What makes Whistler tick? Mountain Scene’s chief news hound Philip Chandler interrupted a recent visit to Canada for a chinwag with the most knowledgeable person on Whistler’s growth from the very beginning
World-leading mountain resorts Queenstown and Whistler, Canada, took very different paths to where they are today.
While developers have driven Queenstown’s growth, Whistler’s been moulded by planners from the beginning.
And no one’s played a greater role than long-time former planning boss Mike Vance.
“From the beginning, we planned Whistler to be the top four-season resort in the world,” he says.
The Resort Municipality of Whistler (RMOW) was incorporated only in 1975.
The pedestrian precinct, the Village, which the town’s centred around, was parcelled up to developers who built to specific guidelines with ground-floor retail and upstairs visitor and residential accommodation, Vance explains.
Building heights and the location of lanes were governed by view shafts, “so you were always connected with nature”.
“The concept is the forest tumbles into the Village.”
Landscaping includes numerous trees and hanging flower baskets.
Underground parking was provided for the businesses and apartment users, while 1200 day visitor parks were formed nearby.
Nightclubs are mostly put underground to avoid noise issues.
Like most other resorts, apart from Queenstown, Whistler embraced visitor taxes, which come out of your hotel bill and fund tourist marketing and infrastructure.
“We felt this was the least regressive way to collect funds because locals don’t tend to stay in the accommodation.”
Vance says “creating the Whistler Housing Authority (WHA) in 1997 and empowering it was among the most important decisions we have made”.
Owned by RMOW and funded by developers, it manages 6400 bed units under a restricted covenant for the local workforce.
Rental units include those used for the Olympic Athletes Village when Whistler hosted the Winter Olympics in 2010.
There’s a balance between affordable rental and home ownership units.
WHA-controlled housing is subject to rent controls.
Whistler also has a development cap on the number of beds to limit its growth.
“The premise is that [otherwise] we lose the qualities that people are coming from the city to enjoy,” Vance says.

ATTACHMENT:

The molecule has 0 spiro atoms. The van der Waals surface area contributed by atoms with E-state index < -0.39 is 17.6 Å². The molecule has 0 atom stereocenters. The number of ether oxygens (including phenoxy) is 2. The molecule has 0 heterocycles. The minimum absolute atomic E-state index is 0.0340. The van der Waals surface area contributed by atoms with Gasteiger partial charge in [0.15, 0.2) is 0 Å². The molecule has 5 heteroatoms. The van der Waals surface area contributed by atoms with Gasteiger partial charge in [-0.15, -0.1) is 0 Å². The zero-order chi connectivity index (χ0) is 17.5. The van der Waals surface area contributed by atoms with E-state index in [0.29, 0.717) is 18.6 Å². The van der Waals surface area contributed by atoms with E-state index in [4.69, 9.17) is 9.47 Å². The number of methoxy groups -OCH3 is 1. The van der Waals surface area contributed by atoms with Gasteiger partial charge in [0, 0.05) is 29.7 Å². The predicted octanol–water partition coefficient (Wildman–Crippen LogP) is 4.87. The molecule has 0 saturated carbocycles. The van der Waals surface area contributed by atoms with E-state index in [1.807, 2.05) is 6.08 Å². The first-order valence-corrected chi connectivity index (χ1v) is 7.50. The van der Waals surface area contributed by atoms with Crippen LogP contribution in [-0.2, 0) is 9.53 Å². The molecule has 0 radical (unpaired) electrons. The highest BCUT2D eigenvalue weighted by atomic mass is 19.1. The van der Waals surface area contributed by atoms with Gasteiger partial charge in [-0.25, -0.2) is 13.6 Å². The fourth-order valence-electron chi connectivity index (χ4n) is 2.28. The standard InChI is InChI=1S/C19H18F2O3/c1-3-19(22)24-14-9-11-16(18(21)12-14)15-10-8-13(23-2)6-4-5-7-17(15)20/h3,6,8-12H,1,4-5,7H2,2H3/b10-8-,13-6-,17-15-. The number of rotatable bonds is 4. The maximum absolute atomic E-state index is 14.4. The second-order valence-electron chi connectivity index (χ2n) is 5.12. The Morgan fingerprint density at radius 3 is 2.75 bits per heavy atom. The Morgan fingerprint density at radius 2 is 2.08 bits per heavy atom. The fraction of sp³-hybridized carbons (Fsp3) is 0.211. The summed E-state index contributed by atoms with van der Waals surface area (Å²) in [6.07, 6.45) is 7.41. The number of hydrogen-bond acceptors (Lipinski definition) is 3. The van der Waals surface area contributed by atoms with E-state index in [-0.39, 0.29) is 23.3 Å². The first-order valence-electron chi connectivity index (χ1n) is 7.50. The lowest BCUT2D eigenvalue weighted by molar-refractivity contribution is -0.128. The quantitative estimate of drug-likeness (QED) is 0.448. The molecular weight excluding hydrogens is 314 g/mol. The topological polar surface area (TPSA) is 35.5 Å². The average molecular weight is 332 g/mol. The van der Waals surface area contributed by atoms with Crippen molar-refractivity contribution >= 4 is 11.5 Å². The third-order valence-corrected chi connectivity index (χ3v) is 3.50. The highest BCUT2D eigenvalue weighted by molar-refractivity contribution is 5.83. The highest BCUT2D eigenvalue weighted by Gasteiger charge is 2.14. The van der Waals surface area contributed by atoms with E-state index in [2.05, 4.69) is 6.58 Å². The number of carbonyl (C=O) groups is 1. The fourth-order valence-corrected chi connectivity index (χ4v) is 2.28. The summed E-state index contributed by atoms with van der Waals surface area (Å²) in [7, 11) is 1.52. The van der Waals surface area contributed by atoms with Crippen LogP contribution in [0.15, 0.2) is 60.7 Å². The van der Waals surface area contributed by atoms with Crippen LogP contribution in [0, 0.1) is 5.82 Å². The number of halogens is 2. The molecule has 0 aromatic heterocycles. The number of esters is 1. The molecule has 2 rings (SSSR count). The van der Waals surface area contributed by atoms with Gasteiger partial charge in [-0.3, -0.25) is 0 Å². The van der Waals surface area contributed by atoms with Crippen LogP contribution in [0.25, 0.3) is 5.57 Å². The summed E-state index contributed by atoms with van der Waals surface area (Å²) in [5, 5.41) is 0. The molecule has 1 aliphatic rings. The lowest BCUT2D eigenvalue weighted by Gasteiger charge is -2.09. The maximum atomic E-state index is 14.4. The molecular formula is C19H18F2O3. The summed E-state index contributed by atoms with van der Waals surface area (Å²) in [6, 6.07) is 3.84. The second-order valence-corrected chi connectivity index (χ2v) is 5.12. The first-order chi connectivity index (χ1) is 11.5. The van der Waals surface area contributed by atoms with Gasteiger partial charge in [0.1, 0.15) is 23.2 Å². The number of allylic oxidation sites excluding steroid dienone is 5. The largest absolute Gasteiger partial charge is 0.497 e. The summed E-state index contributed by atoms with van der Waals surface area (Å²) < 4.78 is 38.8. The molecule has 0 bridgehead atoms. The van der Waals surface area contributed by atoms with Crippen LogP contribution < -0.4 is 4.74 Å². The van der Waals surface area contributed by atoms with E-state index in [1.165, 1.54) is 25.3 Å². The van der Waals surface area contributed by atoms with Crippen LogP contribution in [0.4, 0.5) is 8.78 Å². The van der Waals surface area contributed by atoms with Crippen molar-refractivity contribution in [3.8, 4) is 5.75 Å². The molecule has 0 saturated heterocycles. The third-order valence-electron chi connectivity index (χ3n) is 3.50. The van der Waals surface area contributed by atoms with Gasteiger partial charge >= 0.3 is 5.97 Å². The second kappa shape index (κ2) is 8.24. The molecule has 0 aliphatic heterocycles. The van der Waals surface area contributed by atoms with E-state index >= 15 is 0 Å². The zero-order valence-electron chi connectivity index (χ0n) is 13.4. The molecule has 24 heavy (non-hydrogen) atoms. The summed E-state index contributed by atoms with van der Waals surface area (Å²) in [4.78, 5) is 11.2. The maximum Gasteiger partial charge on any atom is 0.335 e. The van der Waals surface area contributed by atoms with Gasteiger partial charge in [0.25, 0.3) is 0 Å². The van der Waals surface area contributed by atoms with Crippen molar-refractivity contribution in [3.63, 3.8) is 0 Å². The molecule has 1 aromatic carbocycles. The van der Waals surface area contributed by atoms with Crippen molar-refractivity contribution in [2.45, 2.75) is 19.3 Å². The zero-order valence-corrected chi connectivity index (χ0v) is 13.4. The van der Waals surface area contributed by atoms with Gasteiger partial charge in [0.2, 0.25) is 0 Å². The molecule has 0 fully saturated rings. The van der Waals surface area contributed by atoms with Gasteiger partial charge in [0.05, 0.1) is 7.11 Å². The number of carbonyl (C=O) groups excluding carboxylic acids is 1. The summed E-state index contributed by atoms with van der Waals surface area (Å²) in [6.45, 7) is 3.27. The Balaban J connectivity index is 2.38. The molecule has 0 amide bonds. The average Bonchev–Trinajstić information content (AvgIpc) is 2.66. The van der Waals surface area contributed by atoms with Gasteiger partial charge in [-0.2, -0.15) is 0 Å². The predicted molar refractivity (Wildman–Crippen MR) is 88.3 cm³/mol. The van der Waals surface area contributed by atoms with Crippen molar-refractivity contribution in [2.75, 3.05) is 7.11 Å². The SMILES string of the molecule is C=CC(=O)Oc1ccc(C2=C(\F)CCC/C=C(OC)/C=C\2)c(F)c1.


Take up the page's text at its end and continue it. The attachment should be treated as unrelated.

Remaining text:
That cap, he explains, can be lifted for amenity projects like golf or tennis resorts and affordable housing.
To encourage walkers and cyclists, he says Whistler’s subdivisions are all connected by paved valley trails.
To lift service standards, he notes that new employees at the start of each ski season undergo customer service training, in return for reduced ski passes.
And ‘info kiosks’ are manned by volunteer red-shirted Village hosts who are treated to ‘thank you’ dinners by the council.
“The critical thing was we had the initial vision of what we were going to be and the community bought into it, and we’ve never really deviated from it,” Vance says.
RMOW’s ‘official community plan’ is regularly updated, he adds.
Whistler brain trust’s local influence
Local developer Alastair Porter says Whistler’s hugely influenced both his Frankton-based Remarkables Park Town Centre and Queenstown itself.
He says Whistler’s former planning boss Mike Vance and a top executive in Whistler-based resort development company Intrawest generously allowed their top consultant, Eldon Beck, to become Remarkables Park’s master planner and their number one architect Ray Letkeman to become their master architect.
Letkeman specifically designed the New World, H&J Smith and The Warehouse buildings.
Porter says Beck encouraged Remarkables Park into mixed-use development so it provided facilities for everybody, from young to old.
After one study trip to Whistler, sponsored by Remarkables Park, then council boss Duncan Field got the idea for the Queenstown Trails Trust.
“That’s a big benefit Queenstown’s gained from our association with Whistler.”
Porter says Queens-town’s Shaping our Future organisation also took root following a visit by Vance and Whistler’s then council boss who spoke about their Natural Step community initiative, which promotes sustainable principles. – PHILIP CHANDLER